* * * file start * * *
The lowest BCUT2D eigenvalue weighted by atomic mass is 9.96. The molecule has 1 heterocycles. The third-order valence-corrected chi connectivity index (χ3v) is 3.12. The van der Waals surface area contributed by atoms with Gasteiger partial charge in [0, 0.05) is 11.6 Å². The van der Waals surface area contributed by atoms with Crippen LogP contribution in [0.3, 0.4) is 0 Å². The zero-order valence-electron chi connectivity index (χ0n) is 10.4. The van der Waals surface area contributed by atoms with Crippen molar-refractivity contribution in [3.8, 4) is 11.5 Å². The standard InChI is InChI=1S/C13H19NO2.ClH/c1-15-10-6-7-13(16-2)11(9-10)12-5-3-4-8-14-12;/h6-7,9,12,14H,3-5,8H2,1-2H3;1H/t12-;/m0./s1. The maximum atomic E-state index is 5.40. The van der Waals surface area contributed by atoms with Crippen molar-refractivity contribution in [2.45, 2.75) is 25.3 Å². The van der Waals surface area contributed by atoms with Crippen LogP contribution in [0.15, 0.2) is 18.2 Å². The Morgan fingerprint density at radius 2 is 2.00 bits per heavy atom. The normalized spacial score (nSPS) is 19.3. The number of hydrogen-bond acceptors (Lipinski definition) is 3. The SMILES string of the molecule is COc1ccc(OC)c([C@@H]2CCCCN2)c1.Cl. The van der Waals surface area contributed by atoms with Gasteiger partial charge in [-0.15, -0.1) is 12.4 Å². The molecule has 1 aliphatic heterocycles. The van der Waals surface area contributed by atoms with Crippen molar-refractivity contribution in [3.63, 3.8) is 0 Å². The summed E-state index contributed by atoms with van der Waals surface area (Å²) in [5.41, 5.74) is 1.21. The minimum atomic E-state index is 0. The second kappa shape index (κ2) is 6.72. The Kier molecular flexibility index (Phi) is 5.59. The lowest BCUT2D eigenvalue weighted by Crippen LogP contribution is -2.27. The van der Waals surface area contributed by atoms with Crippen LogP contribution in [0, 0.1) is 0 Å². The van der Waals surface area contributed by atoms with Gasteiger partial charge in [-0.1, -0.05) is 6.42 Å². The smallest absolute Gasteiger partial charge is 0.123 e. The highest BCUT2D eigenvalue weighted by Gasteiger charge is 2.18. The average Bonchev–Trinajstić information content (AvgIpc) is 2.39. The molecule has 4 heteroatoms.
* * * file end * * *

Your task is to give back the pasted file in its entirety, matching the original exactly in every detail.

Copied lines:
The lowest BCUT2D eigenvalue weighted by atomic mass is 9.96. The molecule has 1 heterocycles. The third-order valence-corrected chi connectivity index (χ3v) is 3.12. The van der Waals surface area contributed by atoms with Gasteiger partial charge in [0, 0.05) is 11.6 Å². The van der Waals surface area contributed by atoms with Crippen LogP contribution in [0.3, 0.4) is 0 Å². The zero-order valence-electron chi connectivity index (χ0n) is 10.4. The van der Waals surface area contributed by atoms with Crippen molar-refractivity contribution in [3.8, 4) is 11.5 Å². The standard InChI is InChI=1S/C13H19NO2.ClH/c1-15-10-6-7-13(16-2)11(9-10)12-5-3-4-8-14-12;/h6-7,9,12,14H,3-5,8H2,1-2H3;1H/t12-;/m0./s1. The maximum atomic E-state index is 5.40. The van der Waals surface area contributed by atoms with Crippen molar-refractivity contribution in [2.45, 2.75) is 25.3 Å². The van der Waals surface area contributed by atoms with Crippen LogP contribution in [0.15, 0.2) is 18.2 Å². The Morgan fingerprint density at radius 2 is 2.00 bits per heavy atom. The normalized spacial score (nSPS) is 19.3. The number of hydrogen-bond acceptors (Lipinski definition) is 3. The SMILES string of the molecule is COc1ccc(OC)c([C@@H]2CCCCN2)c1.Cl. The van der Waals surface area contributed by atoms with Gasteiger partial charge in [-0.15, -0.1) is 12.4 Å². The molecule has 1 aliphatic heterocycles. The van der Waals surface area contributed by atoms with Crippen molar-refractivity contribution in [3.63, 3.8) is 0 Å². The summed E-state index contributed by atoms with van der Waals surface area (Å²) in [5.41, 5.74) is 1.21. The minimum atomic E-state index is 0. The second kappa shape index (κ2) is 6.72. The Kier molecular flexibility index (Phi) is 5.59. The lowest BCUT2D eigenvalue weighted by Crippen LogP contribution is -2.27. The van der Waals surface area contributed by atoms with Crippen LogP contribution in [0, 0.1) is 0 Å². The van der Waals surface area contributed by atoms with Gasteiger partial charge in [-0.1, -0.05) is 6.42 Å². The smallest absolute Gasteiger partial charge is 0.123 e. The highest BCUT2D eigenvalue weighted by Gasteiger charge is 2.18. The average Bonchev–Trinajstić information content (AvgIpc) is 2.39. The molecule has 4 heteroatoms.